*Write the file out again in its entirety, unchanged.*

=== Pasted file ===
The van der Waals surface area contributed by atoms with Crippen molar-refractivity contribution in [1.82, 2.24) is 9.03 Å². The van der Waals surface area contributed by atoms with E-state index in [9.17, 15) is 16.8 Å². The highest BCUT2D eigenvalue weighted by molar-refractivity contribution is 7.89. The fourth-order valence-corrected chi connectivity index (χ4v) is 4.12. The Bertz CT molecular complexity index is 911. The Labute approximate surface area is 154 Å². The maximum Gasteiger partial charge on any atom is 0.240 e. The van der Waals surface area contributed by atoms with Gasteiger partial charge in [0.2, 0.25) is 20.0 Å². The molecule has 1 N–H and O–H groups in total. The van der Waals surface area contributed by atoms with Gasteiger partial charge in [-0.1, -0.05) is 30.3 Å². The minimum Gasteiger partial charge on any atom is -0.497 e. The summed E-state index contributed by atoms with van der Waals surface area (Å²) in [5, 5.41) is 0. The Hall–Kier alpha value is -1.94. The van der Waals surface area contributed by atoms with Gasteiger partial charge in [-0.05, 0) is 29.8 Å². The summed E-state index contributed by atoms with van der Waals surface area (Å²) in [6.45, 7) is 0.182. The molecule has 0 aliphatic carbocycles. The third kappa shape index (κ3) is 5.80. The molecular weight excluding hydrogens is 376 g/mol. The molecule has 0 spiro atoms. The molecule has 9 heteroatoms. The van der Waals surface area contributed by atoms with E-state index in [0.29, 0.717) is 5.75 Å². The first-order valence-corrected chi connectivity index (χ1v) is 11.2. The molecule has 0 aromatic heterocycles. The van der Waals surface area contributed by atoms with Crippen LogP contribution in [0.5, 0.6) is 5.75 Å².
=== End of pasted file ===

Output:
The van der Waals surface area contributed by atoms with Crippen molar-refractivity contribution in [1.82, 2.24) is 9.03 Å². The van der Waals surface area contributed by atoms with E-state index in [9.17, 15) is 16.8 Å². The highest BCUT2D eigenvalue weighted by molar-refractivity contribution is 7.89. The fourth-order valence-corrected chi connectivity index (χ4v) is 4.12. The Bertz CT molecular complexity index is 911. The Labute approximate surface area is 154 Å². The maximum Gasteiger partial charge on any atom is 0.240 e. The van der Waals surface area contributed by atoms with Gasteiger partial charge in [0.2, 0.25) is 20.0 Å². The molecule has 1 N–H and O–H groups in total. The van der Waals surface area contributed by atoms with Gasteiger partial charge in [-0.1, -0.05) is 30.3 Å². The minimum Gasteiger partial charge on any atom is -0.497 e. The summed E-state index contributed by atoms with van der Waals surface area (Å²) in [5, 5.41) is 0. The Hall–Kier alpha value is -1.94. The van der Waals surface area contributed by atoms with Gasteiger partial charge in [-0.05, 0) is 29.8 Å². The summed E-state index contributed by atoms with van der Waals surface area (Å²) in [6.45, 7) is 0.182. The molecule has 0 aliphatic carbocycles. The third kappa shape index (κ3) is 5.80. The molecular weight excluding hydrogens is 376 g/mol. The molecule has 0 spiro atoms. The molecule has 9 heteroatoms. The van der Waals surface area contributed by atoms with E-state index in [0.29, 0.717) is 5.75 Å². The first-order valence-corrected chi connectivity index (χ1v) is 11.2. The molecule has 0 aromatic heterocycles. The van der Waals surface area contributed by atoms with Crippen LogP contribution in [0.5, 0.6) is 5.75 Å².